Shin, Jeonghwa. 2017. Acoustic Realization of English Word Stress Produced by English and Korean Speakers: Suprasegmental and Segmental Differences.
English Language and Linguistics 23.3, 1-20. This study examines how Korean-speaking learners of English produce English word stress in comparison to native English speakers. Participants were trained with nonword stress-minimal pairs (e.g., /ˈkʌnædʒau/ vs. /kʌˈnædʒu/) that do not carry reduced vowels in unstressed syllables. Acoustic-phonetic analyses on the suprasegmental and segmental correlates of English word stress revealed that Korean-speaking learners of English were very similar to native English speakers in their production of suprasegmental cues, with longer duration, higher fundamental frequency (F0), and greater intensity in stressed syllables than in unstressed syllables. However, compared to native English speakers, Korean speakers produced smaller vowel spaces. In addition, unlike native English speakers who often reduced vowels in unstressed syllables (e.g., schwa and its variants), Korean-speaking learners of English didn’t make significant vowel quality change in unstressed syllables. These findings indicate that, even with the exposure to L2 English dominant environment, Korean speakers’ production of English word stress is still influenced by L1 phonology at both suprasegmental and segmental levels.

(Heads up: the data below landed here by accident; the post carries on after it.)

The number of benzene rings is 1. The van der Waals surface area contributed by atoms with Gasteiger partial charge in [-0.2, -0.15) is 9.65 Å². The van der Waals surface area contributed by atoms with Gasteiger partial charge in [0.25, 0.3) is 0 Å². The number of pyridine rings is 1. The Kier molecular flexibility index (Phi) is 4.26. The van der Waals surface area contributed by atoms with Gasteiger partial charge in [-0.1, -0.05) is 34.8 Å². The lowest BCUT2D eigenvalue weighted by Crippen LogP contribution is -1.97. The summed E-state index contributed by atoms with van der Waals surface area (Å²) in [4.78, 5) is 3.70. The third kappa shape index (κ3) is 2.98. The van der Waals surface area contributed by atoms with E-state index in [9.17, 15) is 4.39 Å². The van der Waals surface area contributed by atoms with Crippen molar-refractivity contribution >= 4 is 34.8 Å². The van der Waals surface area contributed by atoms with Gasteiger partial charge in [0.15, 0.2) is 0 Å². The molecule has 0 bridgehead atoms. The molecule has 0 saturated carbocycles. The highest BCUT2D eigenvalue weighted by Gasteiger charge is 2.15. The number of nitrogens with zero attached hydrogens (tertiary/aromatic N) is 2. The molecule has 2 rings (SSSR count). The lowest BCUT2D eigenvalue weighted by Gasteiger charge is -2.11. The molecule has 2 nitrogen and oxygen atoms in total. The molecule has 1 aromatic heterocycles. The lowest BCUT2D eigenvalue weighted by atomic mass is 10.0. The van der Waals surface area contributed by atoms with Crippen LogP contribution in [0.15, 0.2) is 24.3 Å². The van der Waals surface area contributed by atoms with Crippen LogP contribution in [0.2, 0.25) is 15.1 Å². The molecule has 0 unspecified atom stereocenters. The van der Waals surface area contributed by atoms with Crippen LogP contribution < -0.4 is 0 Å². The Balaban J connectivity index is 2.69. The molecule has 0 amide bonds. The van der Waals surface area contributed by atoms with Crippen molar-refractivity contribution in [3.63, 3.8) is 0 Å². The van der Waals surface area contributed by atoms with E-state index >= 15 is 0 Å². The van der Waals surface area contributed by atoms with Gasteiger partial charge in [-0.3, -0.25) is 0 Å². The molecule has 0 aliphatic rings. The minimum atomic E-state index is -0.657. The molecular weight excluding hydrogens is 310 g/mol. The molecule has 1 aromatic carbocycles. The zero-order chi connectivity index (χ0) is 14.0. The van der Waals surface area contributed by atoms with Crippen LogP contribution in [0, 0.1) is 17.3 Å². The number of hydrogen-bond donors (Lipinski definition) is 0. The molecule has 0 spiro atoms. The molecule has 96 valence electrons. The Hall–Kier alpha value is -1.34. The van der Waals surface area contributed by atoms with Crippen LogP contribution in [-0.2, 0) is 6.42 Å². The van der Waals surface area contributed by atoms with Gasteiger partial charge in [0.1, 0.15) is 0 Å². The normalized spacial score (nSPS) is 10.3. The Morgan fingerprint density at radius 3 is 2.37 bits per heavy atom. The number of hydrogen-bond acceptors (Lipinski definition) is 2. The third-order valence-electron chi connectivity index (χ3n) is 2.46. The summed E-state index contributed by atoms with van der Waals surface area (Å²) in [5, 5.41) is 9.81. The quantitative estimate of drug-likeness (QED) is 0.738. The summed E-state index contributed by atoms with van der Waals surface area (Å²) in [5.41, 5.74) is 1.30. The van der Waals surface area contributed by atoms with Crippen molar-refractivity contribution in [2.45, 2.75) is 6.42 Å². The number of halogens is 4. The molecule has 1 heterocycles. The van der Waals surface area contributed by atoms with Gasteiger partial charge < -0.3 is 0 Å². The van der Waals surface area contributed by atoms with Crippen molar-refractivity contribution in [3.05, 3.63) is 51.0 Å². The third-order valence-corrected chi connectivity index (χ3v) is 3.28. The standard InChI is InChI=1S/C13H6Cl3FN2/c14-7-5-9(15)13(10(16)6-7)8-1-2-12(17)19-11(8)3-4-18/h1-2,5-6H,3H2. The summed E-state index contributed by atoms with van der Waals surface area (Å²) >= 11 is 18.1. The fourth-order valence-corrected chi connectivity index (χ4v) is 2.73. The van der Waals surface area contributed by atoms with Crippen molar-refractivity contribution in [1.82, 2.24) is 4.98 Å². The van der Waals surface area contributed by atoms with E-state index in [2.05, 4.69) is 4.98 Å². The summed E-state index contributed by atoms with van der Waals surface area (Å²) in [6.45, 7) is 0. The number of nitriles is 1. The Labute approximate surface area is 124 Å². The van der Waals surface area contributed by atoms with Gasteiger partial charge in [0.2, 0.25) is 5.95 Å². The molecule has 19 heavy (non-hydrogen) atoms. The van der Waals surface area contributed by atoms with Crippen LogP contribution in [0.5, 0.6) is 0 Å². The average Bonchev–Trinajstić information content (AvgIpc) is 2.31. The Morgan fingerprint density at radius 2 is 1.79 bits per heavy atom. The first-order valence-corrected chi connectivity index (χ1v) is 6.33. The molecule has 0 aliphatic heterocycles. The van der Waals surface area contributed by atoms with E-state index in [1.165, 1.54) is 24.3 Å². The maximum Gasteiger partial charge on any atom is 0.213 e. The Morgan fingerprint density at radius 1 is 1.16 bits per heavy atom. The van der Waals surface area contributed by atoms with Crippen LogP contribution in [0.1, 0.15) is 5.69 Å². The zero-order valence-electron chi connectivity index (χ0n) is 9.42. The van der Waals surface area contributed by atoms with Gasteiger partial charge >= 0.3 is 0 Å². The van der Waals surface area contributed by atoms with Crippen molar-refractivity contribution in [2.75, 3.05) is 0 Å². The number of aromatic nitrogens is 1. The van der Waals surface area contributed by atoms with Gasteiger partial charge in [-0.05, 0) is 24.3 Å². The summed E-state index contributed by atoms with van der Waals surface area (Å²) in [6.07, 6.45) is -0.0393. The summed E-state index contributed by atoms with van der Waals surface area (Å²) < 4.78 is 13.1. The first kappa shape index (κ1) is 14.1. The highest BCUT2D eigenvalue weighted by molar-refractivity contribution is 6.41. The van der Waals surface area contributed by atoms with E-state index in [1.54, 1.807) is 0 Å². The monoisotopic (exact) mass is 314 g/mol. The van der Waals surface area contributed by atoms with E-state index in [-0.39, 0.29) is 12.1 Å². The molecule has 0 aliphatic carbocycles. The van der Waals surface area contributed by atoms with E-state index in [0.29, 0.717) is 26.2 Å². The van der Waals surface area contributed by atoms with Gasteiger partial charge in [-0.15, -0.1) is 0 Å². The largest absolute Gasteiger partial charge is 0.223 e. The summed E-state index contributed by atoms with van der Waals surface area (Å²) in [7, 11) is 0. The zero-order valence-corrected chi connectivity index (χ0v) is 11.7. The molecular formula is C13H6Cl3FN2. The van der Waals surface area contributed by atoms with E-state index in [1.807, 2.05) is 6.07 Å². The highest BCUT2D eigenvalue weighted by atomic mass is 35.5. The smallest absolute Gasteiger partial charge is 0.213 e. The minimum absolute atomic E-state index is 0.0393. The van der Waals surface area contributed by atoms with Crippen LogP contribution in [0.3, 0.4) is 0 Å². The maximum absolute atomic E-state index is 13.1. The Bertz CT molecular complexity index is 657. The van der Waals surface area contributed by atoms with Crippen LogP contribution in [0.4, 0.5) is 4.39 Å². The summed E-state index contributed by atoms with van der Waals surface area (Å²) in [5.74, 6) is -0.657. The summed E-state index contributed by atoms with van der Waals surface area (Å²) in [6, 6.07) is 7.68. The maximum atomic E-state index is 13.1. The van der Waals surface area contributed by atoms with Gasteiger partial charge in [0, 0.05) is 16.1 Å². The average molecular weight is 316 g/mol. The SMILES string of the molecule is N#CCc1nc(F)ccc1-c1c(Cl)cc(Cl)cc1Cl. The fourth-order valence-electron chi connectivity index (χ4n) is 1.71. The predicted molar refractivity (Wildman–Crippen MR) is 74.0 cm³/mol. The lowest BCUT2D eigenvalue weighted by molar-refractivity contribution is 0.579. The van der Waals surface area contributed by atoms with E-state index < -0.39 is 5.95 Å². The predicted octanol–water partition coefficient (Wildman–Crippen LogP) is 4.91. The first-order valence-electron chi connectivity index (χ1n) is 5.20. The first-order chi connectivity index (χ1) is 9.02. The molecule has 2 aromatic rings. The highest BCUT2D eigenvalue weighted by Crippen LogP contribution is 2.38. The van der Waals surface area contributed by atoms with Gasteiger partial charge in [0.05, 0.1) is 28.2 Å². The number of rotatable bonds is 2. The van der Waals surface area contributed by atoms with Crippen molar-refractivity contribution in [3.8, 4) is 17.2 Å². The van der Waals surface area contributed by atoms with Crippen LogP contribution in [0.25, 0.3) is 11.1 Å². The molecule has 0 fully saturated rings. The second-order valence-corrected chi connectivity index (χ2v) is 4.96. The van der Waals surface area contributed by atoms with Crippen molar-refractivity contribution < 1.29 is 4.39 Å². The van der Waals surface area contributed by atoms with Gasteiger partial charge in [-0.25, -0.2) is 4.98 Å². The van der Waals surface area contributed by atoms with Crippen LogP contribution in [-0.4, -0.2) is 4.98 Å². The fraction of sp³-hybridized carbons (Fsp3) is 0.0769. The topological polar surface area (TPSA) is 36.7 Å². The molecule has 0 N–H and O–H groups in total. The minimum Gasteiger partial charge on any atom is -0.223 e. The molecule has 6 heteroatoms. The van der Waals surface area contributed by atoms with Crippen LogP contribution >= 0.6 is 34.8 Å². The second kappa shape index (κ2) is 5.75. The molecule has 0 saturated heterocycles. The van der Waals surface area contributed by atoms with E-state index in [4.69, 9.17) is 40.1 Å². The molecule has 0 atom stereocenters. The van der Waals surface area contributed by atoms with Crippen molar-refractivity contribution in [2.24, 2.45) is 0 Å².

Key words: Word stress, vowel reduction, vowel space, L1 phonology transfer